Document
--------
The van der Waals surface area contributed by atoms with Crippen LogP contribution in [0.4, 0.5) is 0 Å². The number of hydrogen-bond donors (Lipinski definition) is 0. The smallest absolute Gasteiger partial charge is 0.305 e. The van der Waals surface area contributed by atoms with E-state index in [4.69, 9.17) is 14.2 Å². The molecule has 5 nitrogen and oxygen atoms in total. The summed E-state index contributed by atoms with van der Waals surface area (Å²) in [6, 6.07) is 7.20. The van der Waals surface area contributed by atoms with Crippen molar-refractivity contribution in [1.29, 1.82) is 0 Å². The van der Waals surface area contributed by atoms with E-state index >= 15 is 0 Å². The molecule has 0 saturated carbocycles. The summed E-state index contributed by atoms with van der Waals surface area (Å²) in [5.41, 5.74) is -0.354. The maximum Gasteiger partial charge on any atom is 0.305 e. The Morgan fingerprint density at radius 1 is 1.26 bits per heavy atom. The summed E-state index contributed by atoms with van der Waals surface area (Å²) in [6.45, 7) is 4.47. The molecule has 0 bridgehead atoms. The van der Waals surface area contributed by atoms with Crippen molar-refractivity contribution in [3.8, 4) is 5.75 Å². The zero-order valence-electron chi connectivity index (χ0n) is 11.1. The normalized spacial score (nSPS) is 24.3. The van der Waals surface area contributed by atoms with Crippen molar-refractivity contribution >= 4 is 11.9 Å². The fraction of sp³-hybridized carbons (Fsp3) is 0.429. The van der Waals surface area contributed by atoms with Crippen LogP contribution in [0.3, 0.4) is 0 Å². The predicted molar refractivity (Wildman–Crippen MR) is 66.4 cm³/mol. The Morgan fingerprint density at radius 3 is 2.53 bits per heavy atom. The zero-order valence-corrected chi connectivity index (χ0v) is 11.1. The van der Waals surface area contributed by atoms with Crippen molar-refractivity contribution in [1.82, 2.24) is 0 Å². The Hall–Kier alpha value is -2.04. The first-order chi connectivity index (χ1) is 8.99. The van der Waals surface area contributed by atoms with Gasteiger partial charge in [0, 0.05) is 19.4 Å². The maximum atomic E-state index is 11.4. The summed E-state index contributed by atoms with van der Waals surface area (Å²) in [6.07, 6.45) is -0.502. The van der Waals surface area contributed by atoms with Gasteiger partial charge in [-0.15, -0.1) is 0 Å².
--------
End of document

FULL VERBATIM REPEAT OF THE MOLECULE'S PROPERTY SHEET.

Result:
The van der Waals surface area contributed by atoms with Crippen LogP contribution in [0.4, 0.5) is 0 Å². The number of hydrogen-bond donors (Lipinski definition) is 0. The smallest absolute Gasteiger partial charge is 0.305 e. The van der Waals surface area contributed by atoms with E-state index in [4.69, 9.17) is 14.2 Å². The molecule has 5 nitrogen and oxygen atoms in total. The summed E-state index contributed by atoms with van der Waals surface area (Å²) in [6, 6.07) is 7.20. The van der Waals surface area contributed by atoms with Crippen molar-refractivity contribution in [1.29, 1.82) is 0 Å². The van der Waals surface area contributed by atoms with E-state index >= 15 is 0 Å². The molecule has 0 saturated carbocycles. The summed E-state index contributed by atoms with van der Waals surface area (Å²) in [5.41, 5.74) is -0.354. The maximum Gasteiger partial charge on any atom is 0.305 e. The Morgan fingerprint density at radius 1 is 1.26 bits per heavy atom. The summed E-state index contributed by atoms with van der Waals surface area (Å²) in [6.45, 7) is 4.47. The molecule has 0 bridgehead atoms. The van der Waals surface area contributed by atoms with Crippen molar-refractivity contribution in [3.8, 4) is 5.75 Å². The zero-order valence-electron chi connectivity index (χ0n) is 11.1. The normalized spacial score (nSPS) is 24.3. The van der Waals surface area contributed by atoms with Crippen molar-refractivity contribution >= 4 is 11.9 Å². The fraction of sp³-hybridized carbons (Fsp3) is 0.429. The van der Waals surface area contributed by atoms with Crippen LogP contribution in [0.3, 0.4) is 0 Å². The predicted molar refractivity (Wildman–Crippen MR) is 66.4 cm³/mol. The Morgan fingerprint density at radius 3 is 2.53 bits per heavy atom. The zero-order valence-corrected chi connectivity index (χ0v) is 11.1. The van der Waals surface area contributed by atoms with Crippen molar-refractivity contribution in [1.82, 2.24) is 0 Å². The Hall–Kier alpha value is -2.04. The first-order chi connectivity index (χ1) is 8.99. The van der Waals surface area contributed by atoms with Gasteiger partial charge in [0, 0.05) is 19.4 Å². The maximum atomic E-state index is 11.4. The summed E-state index contributed by atoms with van der Waals surface area (Å²) in [6.07, 6.45) is -0.502. The van der Waals surface area contributed by atoms with Gasteiger partial charge in [-0.15, -0.1) is 0 Å².